Sundays are for sleeping. One of the days has to be for sleeping, right? Eventually there will be sleep and Sunday seems good.
I gave this its own post earlier in the week, but let’s start with Vice’s write-up of Tibia’s locked door, which requires you to be level 999 to enter and only one player has ever passed through.
In the online MMO Tibia, there’s a door with a simple message: “You see a gate of expertise for level 999. Only the worthy may pass.” This week, a player named Kharsek passed through that door. It took him nine years to build up enough experience to hit level 999. But once he passed through the door, Kharsek disappeared, and took the secrets with him.
Everyone has been talking about No Man’s Sky this past week. In light of its day one patch, Rami Ismail of Vlambeer wrote about the process of passing console certification.
Did I mention all of this is poorly documented? One console has a field that says ‘assets file’. It doesn’t mention what the assets file is, nor what it does, or what these assets are. If you don’t add the file, it can’t process your submission. If you add it, but it isn’t ‘right’, your build can fail. You lose a week. If there’s a checkbox somewhere in the hundreds or thousands of obscure rules that you missed, you lose a week. If there’s something that’s subtly different between Europe and America, you lose a week. What I’m trying to say is that certification could take a week, and in the worst cases, it could take months. From personal experiences, I can say that it can make developers cry. It could delay your game. At the end, though, the game that launches checks every checkbox. You’ve got your proverbial “Seal of Quality”. Your game is allowed to launch.
This is a couple of weeks old, but I kept seeing it linked in new places till I finally read it. Simon Parkin popped up on Gamasutra to write about the desks of 22 different game developers. Nice desks within.
“I have a stash of paper prototyping gear, and a rat’s nest of phones and charging cables and a plant that smells of cookies. Also important to me is being in downtown Manhattan. I hate making games away from people. Years of working in real-world, live-action games means I’m used to my audience being in the room with me, all the time, which isn’t often the case in digital game production. I find it incredibly important to step outside the office and immediately be surrounded by people who are playing our games, or games like our games, or games that are interestingly different from our games. And I love that I’m so close to art galleries and fashion studios and secret gardens and grimy dive bars. My new project is intensely inspired by the world around me – I’d struggle to find those touchpoints in a bland business park.”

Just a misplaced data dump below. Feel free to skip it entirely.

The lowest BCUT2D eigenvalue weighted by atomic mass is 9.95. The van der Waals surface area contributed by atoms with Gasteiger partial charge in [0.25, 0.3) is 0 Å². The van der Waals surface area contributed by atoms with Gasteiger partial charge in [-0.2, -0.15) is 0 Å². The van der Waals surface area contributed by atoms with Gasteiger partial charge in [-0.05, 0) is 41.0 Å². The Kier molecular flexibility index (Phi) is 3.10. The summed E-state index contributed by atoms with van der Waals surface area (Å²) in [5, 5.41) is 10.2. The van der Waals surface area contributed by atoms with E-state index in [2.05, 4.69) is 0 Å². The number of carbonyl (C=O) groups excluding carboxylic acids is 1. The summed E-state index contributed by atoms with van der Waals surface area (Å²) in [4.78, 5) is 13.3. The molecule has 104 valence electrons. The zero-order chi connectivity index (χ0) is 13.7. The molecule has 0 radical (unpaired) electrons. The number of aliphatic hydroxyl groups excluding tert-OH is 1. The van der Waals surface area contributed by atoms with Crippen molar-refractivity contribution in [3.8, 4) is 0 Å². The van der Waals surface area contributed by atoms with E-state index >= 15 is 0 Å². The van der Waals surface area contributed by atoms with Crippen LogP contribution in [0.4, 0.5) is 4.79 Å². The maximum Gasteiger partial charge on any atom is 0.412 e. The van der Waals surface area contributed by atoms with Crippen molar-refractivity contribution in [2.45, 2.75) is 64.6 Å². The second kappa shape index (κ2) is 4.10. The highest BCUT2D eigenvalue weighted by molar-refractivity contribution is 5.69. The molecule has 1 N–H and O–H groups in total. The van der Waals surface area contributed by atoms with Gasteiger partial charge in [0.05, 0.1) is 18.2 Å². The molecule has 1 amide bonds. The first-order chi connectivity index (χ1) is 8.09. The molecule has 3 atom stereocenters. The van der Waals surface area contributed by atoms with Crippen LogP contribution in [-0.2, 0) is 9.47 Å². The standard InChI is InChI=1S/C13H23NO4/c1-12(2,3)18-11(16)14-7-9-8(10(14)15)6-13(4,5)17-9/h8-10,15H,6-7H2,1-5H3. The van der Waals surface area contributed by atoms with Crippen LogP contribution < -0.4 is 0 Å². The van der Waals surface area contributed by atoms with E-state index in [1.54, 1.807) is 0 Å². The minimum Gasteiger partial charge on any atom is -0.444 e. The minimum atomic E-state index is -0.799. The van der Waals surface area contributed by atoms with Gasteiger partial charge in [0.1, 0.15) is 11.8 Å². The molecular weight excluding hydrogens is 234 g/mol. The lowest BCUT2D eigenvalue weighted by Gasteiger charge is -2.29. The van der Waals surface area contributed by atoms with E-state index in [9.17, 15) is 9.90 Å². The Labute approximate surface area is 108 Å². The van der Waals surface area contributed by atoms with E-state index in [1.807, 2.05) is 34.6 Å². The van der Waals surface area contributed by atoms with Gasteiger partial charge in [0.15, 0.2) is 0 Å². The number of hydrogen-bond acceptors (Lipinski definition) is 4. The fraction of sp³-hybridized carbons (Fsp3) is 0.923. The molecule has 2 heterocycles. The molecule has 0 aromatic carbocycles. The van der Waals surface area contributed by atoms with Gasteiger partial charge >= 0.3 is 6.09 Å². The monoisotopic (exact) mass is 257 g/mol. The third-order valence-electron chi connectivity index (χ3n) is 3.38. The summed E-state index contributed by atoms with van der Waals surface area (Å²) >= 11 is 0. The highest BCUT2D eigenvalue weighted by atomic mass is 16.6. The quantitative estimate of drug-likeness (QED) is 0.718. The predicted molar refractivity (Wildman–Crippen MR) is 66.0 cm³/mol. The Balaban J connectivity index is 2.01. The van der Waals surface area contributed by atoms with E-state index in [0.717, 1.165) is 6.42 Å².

Rich Stanton wrote about the Rocket League world cup for Vice, with some bold opinions.
This was the beginning of a streak that would take iBP to the final, but simply listing results would be dry. The privilege of the RLCS was seeing Rocket League played with superhuman skill at a relentless pace, the kind of knife-edge competition where the tiniest mistake loses everything. At this level it becomes a different game, almost like ping pong, because both teams are so skilled at striking the ball in the air. There were languorous stretches where the ball was batted back-and-forth by mid-air combatants, hornet-like aerial duels, and sensational hits from space.
Keza MacDonald writes at Kotaku about Abzu and how it made her feel more connected to nature.
Video games, like most of the technology we use in our everyday lives, often distance us from the natural world. If there are animals in games, we are usually supposed to hunt and kill them (Tomb Raider, Far Cry) or ride around on them. Rarely are we supposed to just watch them, be with them, marvel at them. Abzu, by contrast – a game about ocean exploration that I played and finished in one four-hour stretch on Friday – is a game about being in nature.
I am not familiar with the works of YouTuber SteveOHobo, but I also wasn’t familiar with Super Mario Strikers and so I enjoyed learning about it.
Music this week is Ryo Fukui’s 1976 album Scenery.